# Latvian teachers pretend they know Russian

Intellectual competitions among schools are rather frequent occurrences in Russia and former Soviet republics. Only the smartest kids are granted access to such intellectual Olympic Games.

Interesting incident happened in Latvia during one of such Games. One of the kids turned out to be too smart: he spotted more than 20! Grammatical mistakes in the actual assignments. Later, parents also got involved in this peculiar incident. Somehow, they managed to acquire the original and to their surprise, discovered only a few sentences in proper Russian language there. More so, it turned out that such grammatically wrong and illogical sentence structure within each assignment was simply misleading. Indeed, one must be “special” to complete all the assignments. The only question is: should one be an absolute genius or a complete idiot?

For instance, we would like to offer you a sample problem. Take a look at the following numbers: 2, 3, 5, 7, 11, 17, 19, 23. Now, concentrate and mark a dividend, a divisor, DIVISION, and a remainder! Can you?! Well, very few of the young participants managed to come with correct answers. They simply guessed that the mysterious word “Division” referred to a mere common quotient.

Here is another math problem. However, it may be considered to be a word problem as well. Youngsters are presented with a drawing of a bus with numbered windows. The following is the original text of the problem (spelling has not been changed):

“The bus has 5 passenger seats—near the window. Everyone wanted to get the front seats, except Sasha. Peter didnotseat right before Sasha, but before Anya. Oleg said it was better in the middle. Olya got herself a seat so that she could tattle with both Olya and Sasha.” “Mark down the names of right children in corresponding windows.”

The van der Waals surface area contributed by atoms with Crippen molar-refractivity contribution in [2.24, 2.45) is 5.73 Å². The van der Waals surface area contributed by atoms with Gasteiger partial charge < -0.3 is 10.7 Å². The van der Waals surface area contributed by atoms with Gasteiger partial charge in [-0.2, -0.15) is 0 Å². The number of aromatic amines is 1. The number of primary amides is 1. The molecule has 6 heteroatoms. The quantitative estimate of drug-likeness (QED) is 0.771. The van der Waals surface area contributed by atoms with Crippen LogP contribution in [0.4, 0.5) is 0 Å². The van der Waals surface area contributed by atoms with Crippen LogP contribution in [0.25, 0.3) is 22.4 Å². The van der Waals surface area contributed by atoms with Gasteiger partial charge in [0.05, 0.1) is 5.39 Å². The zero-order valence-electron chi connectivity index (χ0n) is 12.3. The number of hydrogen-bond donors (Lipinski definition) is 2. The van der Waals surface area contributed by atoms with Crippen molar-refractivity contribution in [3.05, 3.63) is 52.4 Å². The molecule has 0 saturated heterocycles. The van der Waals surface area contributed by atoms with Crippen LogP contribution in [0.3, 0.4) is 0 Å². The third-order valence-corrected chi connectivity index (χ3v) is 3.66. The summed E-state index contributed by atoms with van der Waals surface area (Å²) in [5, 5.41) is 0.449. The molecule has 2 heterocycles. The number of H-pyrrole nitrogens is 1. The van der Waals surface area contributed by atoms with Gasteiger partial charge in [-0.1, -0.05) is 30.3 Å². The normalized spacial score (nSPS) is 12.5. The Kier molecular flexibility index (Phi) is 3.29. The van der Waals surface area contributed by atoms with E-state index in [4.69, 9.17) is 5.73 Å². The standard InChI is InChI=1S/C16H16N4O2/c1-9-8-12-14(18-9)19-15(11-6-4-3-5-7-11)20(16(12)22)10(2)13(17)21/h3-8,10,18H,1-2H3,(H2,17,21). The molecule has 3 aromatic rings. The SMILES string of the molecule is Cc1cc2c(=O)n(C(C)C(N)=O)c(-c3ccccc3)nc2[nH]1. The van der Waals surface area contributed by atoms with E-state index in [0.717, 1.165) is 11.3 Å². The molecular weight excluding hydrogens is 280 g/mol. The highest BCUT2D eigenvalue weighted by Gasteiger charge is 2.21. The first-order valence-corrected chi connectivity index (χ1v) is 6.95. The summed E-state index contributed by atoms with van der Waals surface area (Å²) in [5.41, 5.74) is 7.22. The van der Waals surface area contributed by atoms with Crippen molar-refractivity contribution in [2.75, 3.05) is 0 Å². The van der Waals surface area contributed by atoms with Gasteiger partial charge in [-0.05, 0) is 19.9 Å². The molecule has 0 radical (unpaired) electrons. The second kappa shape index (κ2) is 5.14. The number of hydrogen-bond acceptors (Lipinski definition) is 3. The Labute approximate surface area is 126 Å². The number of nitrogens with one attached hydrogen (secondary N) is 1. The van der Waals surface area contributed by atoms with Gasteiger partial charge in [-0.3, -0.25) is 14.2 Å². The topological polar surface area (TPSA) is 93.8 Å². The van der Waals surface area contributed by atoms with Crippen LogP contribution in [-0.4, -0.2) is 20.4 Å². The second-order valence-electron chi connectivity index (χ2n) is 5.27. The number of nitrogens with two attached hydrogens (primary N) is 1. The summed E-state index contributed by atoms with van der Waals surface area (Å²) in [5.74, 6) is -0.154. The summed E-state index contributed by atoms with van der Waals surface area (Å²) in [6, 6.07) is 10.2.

After spending considerable amount of time trying to understand the actual text, a 10-year-old has to solve the puzzle. Can a child perceive what the Latvian inarticulate teachers want from him/her?

The above assignments are pathetic indeed, not to mention poetry and Russian language.

Here is one more assignment offered to the kids. “Finish the sentence: “I think that trees are alive…” How can you finish this sentence? Take a look at this one for instance: “I think, forests provide people with very useful things…”

If a Russian student wrote an essay with the same amount of mistakes, he would have definitely failed. In this case however we have to deal with (supposedly) educated adults who write such assignments. How could such a thing happen in our country? I posed this question to several colleagues of mine. They came up with two rationalizations. According to some, Latvians decided such language was good enough for Russians. According to others, Latvians simply wanted to outsmart Russians. So what really happened?

Teachers from the city of Bauska turned out to be the authors of such gibberish. Head of the local methodical middle school association Daina Kadishevska explained that those were in fact Russians (without special philological education however) that helped with the assignment. Honestly, this is hardly believable. Ms. Kadishevska officially apologized for the mistakes in the text.

Well, well, what can we say? Our poor children… Another five years of such reformatory attempts and they will be fully devoured by the quagmire of illiteracy and stupidity of local educators. And in ten years, the country will have to harvest its mediocre specialists, untalented, and simply limited people. Perhaps, this was the precise goal Latvian government had in mind when they began their reforms against Russian schools in the country???